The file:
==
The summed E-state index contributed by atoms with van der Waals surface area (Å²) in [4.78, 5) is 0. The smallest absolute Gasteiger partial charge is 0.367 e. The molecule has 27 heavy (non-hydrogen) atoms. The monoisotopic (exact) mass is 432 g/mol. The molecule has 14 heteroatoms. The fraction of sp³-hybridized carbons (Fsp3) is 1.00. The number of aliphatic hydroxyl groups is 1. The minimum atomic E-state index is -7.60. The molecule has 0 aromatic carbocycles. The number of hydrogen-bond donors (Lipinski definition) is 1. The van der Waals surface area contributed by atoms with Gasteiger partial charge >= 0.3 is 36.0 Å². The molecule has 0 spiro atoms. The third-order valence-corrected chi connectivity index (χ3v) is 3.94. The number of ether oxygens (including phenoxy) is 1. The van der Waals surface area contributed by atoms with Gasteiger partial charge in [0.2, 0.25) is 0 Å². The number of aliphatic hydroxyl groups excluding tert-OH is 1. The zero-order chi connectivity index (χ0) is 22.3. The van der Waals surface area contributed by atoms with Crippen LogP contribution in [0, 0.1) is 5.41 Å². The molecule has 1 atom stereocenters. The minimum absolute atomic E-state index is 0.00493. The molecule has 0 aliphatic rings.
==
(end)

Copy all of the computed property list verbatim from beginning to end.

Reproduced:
The summed E-state index contributed by atoms with van der Waals surface area (Å²) in [4.78, 5) is 0. The smallest absolute Gasteiger partial charge is 0.367 e. The molecule has 27 heavy (non-hydrogen) atoms. The monoisotopic (exact) mass is 432 g/mol. The molecule has 14 heteroatoms. The fraction of sp³-hybridized carbons (Fsp3) is 1.00. The number of aliphatic hydroxyl groups is 1. The minimum atomic E-state index is -7.60. The molecule has 0 aromatic carbocycles. The number of hydrogen-bond donors (Lipinski definition) is 1. The van der Waals surface area contributed by atoms with Gasteiger partial charge >= 0.3 is 36.0 Å². The molecule has 0 spiro atoms. The third-order valence-corrected chi connectivity index (χ3v) is 3.94. The number of ether oxygens (including phenoxy) is 1. The van der Waals surface area contributed by atoms with Gasteiger partial charge in [0.2, 0.25) is 0 Å². The number of aliphatic hydroxyl groups excluding tert-OH is 1. The zero-order chi connectivity index (χ0) is 22.3. The van der Waals surface area contributed by atoms with Crippen LogP contribution in [0, 0.1) is 5.41 Å². The molecule has 1 atom stereocenters. The minimum absolute atomic E-state index is 0.00493. The molecule has 0 aliphatic rings.